Indigenous People’s Day: Important Native American Resolution Introduced By Norton

 legacy of Indigenous peoples who inhabited the land before the establishment of the United States of America
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WASHINGTON, D.C. – Ahead of Indigenous Peoples’ Day, October 11, Congresswoman Eleanor Holmes Norton (D-DC) will introduce a resolution to recognize that the land of the United States was originally inhabited by Native Americans and to call on state and local governments to encourage formal land acknowledgments before public or ceremonial events.

Last year, Norton became the first member of Congress to introduce such a resolution.

“It’s past time for Congress to acknowledge that the land comprising our country was originally inhabited by Indigenous peoples known as Native Americans, Native Hawaiians, and Alaska Natives,” Norton said. “This formal statement recognizes that Indigenous peoples are the original and traditional stewards of a given geographic area, and I hope to convey honor and respect for their connection to their ancestral lands."

The full text of the resolution follows.

RESOLUTION

Recognizing that the land that is now known as the United States of America was originally inhabited by Indigenous peoples known as Native Americans, Native Hawaiians, and Alaska Natives.

Whereas a land acknowledgment is a formal statement that recognizes and respects Indigenous peoples as the original and traditional stewards of a given geographic area and the enduring relationship that exists between Indigenous peoples and their ancestral lands;

Whereas a formal statement of a land acknowledgment is a proper method to recognize the traditions of Indigenous peoples and ancestral land;

Whereas a land acknowledgment is a practice that honors and respects contemporary Indigenous peoples’ connection to their ancestral lands;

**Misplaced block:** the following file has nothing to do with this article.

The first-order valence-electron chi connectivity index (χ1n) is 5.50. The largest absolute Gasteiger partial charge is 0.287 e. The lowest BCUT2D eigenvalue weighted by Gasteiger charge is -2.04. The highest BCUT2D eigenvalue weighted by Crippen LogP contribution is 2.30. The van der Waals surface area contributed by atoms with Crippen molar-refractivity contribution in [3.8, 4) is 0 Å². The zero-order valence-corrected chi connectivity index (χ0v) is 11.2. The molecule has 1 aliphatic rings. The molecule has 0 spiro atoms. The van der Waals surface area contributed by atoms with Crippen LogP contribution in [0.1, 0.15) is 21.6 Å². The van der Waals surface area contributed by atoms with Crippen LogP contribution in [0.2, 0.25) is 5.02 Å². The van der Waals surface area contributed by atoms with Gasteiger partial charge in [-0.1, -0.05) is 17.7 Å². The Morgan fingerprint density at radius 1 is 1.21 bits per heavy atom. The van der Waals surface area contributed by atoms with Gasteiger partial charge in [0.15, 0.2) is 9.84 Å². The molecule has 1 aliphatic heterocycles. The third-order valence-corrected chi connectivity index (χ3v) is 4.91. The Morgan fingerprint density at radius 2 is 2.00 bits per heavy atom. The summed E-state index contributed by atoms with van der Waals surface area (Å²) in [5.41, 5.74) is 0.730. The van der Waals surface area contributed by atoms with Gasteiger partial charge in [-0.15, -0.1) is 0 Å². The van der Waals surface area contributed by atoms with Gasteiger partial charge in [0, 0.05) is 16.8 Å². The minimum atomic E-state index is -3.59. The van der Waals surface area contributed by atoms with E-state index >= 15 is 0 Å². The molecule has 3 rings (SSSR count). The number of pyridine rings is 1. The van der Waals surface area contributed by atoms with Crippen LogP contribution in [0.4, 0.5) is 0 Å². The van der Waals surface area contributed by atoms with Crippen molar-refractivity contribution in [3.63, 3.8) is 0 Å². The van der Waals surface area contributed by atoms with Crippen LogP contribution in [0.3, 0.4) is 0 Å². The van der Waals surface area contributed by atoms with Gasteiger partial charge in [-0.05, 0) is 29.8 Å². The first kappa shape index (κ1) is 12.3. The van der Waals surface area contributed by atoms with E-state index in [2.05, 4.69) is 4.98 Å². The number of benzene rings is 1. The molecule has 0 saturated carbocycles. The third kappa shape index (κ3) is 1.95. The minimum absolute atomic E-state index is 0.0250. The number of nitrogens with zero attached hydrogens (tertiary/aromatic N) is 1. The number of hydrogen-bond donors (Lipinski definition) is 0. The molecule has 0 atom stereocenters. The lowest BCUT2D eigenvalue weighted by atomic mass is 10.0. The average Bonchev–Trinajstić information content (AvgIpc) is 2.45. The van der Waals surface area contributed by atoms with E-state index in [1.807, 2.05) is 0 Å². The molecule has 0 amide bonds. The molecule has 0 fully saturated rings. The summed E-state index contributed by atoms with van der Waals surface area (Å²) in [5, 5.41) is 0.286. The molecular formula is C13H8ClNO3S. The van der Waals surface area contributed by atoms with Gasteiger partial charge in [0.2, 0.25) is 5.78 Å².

Whereas a land acknowledgment is an expression of gratitude and appreciation to Tribes who first resided in this country;

Whereas a land acknowledgment serves as a reminder and a reflection on the impacts of colonialism, past and present;

Whereas a land acknowledgment recognizes Indigenous peoples’ voices that have been devalued in past contexts;

Whereas a land acknowledgment is a way to show both gratitude and appreciation for those who were first on the land and encourages a broadening of awareness of Indigenous peoples; and

Whereas it is encouraged that formal land acknowledgments be performed at introductions of public and ceremonial events: Now, therefore, be it Resolved, That the House of Representatives:

(1) honors the legacy of Indigenous peoples who inhabited the land before the establishment of the United States of America and continue to live in relationship with their ancestral homelands today, and recognizes their significance and ongoing contributions to the United States; and

(2) calls on State and local governments to encourage formal land acknowledgments, whether verbal or written, before public or ceremonial events.

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